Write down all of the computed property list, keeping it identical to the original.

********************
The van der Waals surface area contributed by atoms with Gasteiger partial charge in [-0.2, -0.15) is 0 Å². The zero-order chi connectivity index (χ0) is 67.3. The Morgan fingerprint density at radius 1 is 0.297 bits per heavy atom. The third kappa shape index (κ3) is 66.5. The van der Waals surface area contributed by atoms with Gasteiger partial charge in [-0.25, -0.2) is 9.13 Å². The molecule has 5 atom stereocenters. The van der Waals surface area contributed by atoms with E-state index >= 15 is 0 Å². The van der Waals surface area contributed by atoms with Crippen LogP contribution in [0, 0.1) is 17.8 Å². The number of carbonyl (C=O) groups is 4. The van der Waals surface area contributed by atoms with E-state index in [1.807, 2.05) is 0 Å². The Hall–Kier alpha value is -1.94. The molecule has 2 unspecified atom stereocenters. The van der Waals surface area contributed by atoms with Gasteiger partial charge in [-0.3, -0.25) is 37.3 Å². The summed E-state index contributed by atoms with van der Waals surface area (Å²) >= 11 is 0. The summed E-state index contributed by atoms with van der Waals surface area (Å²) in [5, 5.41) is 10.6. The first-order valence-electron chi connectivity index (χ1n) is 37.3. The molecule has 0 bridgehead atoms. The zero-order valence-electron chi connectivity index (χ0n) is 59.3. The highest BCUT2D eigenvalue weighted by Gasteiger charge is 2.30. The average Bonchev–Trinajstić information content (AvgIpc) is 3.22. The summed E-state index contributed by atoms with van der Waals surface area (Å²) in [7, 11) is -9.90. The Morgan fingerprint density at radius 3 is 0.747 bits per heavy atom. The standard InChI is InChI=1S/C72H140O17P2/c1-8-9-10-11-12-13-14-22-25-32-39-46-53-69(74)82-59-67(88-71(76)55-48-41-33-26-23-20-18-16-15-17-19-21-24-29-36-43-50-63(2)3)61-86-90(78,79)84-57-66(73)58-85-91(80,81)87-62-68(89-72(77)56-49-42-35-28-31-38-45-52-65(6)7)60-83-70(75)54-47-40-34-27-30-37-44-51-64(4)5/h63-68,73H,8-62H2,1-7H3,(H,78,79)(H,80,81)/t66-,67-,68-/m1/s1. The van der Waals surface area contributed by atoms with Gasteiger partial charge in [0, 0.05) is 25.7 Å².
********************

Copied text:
The van der Waals surface area contributed by atoms with Gasteiger partial charge in [-0.2, -0.15) is 0 Å². The zero-order chi connectivity index (χ0) is 67.3. The Morgan fingerprint density at radius 1 is 0.297 bits per heavy atom. The third kappa shape index (κ3) is 66.5. The van der Waals surface area contributed by atoms with Gasteiger partial charge in [-0.25, -0.2) is 9.13 Å². The molecule has 5 atom stereocenters. The van der Waals surface area contributed by atoms with E-state index >= 15 is 0 Å². The van der Waals surface area contributed by atoms with Crippen LogP contribution in [0, 0.1) is 17.8 Å². The number of carbonyl (C=O) groups is 4. The van der Waals surface area contributed by atoms with E-state index in [1.807, 2.05) is 0 Å². The Hall–Kier alpha value is -1.94. The molecule has 2 unspecified atom stereocenters. The van der Waals surface area contributed by atoms with Gasteiger partial charge in [-0.3, -0.25) is 37.3 Å². The summed E-state index contributed by atoms with van der Waals surface area (Å²) >= 11 is 0. The summed E-state index contributed by atoms with van der Waals surface area (Å²) in [5, 5.41) is 10.6. The first-order valence-electron chi connectivity index (χ1n) is 37.3. The molecule has 0 bridgehead atoms. The zero-order valence-electron chi connectivity index (χ0n) is 59.3. The highest BCUT2D eigenvalue weighted by Gasteiger charge is 2.30. The average Bonchev–Trinajstić information content (AvgIpc) is 3.22. The summed E-state index contributed by atoms with van der Waals surface area (Å²) in [7, 11) is -9.90. The Morgan fingerprint density at radius 3 is 0.747 bits per heavy atom. The standard InChI is InChI=1S/C72H140O17P2/c1-8-9-10-11-12-13-14-22-25-32-39-46-53-69(74)82-59-67(88-71(76)55-48-41-33-26-23-20-18-16-15-17-19-21-24-29-36-43-50-63(2)3)61-86-90(78,79)84-57-66(73)58-85-91(80,81)87-62-68(89-72(77)56-49-42-35-28-31-38-45-52-65(6)7)60-83-70(75)54-47-40-34-27-30-37-44-51-64(4)5/h63-68,73H,8-62H2,1-7H3,(H,78,79)(H,80,81)/t66-,67-,68-/m1/s1. The van der Waals surface area contributed by atoms with Gasteiger partial charge in [0, 0.05) is 25.7 Å².